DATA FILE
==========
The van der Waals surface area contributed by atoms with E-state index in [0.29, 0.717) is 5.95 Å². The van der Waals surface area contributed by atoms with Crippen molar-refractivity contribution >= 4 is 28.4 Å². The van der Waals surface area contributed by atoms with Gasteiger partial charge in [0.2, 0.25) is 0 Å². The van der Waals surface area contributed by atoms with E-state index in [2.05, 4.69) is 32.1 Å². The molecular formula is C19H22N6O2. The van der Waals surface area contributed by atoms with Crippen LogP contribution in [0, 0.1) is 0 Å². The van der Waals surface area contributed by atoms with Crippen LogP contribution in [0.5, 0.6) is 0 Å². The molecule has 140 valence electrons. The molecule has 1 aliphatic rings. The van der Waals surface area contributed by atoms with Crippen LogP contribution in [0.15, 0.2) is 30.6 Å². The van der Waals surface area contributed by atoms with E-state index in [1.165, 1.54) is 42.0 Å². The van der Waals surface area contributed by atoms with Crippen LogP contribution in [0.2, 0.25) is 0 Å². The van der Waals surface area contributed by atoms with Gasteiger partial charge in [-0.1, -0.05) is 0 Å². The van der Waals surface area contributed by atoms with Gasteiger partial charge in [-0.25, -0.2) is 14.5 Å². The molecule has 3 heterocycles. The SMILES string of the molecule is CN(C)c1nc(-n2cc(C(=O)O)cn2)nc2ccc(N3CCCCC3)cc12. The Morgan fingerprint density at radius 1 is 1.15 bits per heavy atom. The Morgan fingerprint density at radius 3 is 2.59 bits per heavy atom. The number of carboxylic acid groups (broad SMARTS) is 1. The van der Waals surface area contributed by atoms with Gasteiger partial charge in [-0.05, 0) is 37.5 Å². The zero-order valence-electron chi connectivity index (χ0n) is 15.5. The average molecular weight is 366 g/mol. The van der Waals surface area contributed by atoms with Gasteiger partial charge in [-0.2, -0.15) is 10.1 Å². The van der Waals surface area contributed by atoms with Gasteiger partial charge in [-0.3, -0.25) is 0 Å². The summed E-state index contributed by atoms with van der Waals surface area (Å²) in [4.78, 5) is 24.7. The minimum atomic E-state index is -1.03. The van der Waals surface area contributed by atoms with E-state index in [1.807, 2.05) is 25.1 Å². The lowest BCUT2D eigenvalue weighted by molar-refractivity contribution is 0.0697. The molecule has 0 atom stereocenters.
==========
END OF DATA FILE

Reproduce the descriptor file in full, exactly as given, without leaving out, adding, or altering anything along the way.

The van der Waals surface area contributed by atoms with E-state index in [0.29, 0.717) is 5.95 Å². The van der Waals surface area contributed by atoms with Crippen molar-refractivity contribution >= 4 is 28.4 Å². The van der Waals surface area contributed by atoms with Gasteiger partial charge in [0.2, 0.25) is 0 Å². The van der Waals surface area contributed by atoms with E-state index in [2.05, 4.69) is 32.1 Å². The molecular formula is C19H22N6O2. The van der Waals surface area contributed by atoms with Crippen LogP contribution in [0, 0.1) is 0 Å². The van der Waals surface area contributed by atoms with Crippen LogP contribution in [0.5, 0.6) is 0 Å². The molecule has 140 valence electrons. The molecule has 1 aliphatic rings. The van der Waals surface area contributed by atoms with Crippen LogP contribution in [0.15, 0.2) is 30.6 Å². The van der Waals surface area contributed by atoms with E-state index in [1.165, 1.54) is 42.0 Å². The van der Waals surface area contributed by atoms with Crippen LogP contribution in [0.2, 0.25) is 0 Å². The van der Waals surface area contributed by atoms with Gasteiger partial charge in [-0.1, -0.05) is 0 Å². The van der Waals surface area contributed by atoms with Gasteiger partial charge in [-0.25, -0.2) is 14.5 Å². The molecule has 3 heterocycles. The SMILES string of the molecule is CN(C)c1nc(-n2cc(C(=O)O)cn2)nc2ccc(N3CCCCC3)cc12. The Morgan fingerprint density at radius 1 is 1.15 bits per heavy atom. The Morgan fingerprint density at radius 3 is 2.59 bits per heavy atom. The number of carboxylic acid groups (broad SMARTS) is 1. The van der Waals surface area contributed by atoms with Gasteiger partial charge in [-0.05, 0) is 37.5 Å². The zero-order valence-electron chi connectivity index (χ0n) is 15.5. The average molecular weight is 366 g/mol. The van der Waals surface area contributed by atoms with Gasteiger partial charge in [-0.2, -0.15) is 10.1 Å². The van der Waals surface area contributed by atoms with Gasteiger partial charge in [-0.3, -0.25) is 0 Å². The summed E-state index contributed by atoms with van der Waals surface area (Å²) in [4.78, 5) is 24.7. The minimum atomic E-state index is -1.03. The van der Waals surface area contributed by atoms with E-state index in [1.807, 2.05) is 25.1 Å². The lowest BCUT2D eigenvalue weighted by molar-refractivity contribution is 0.0697. The molecule has 0 atom stereocenters.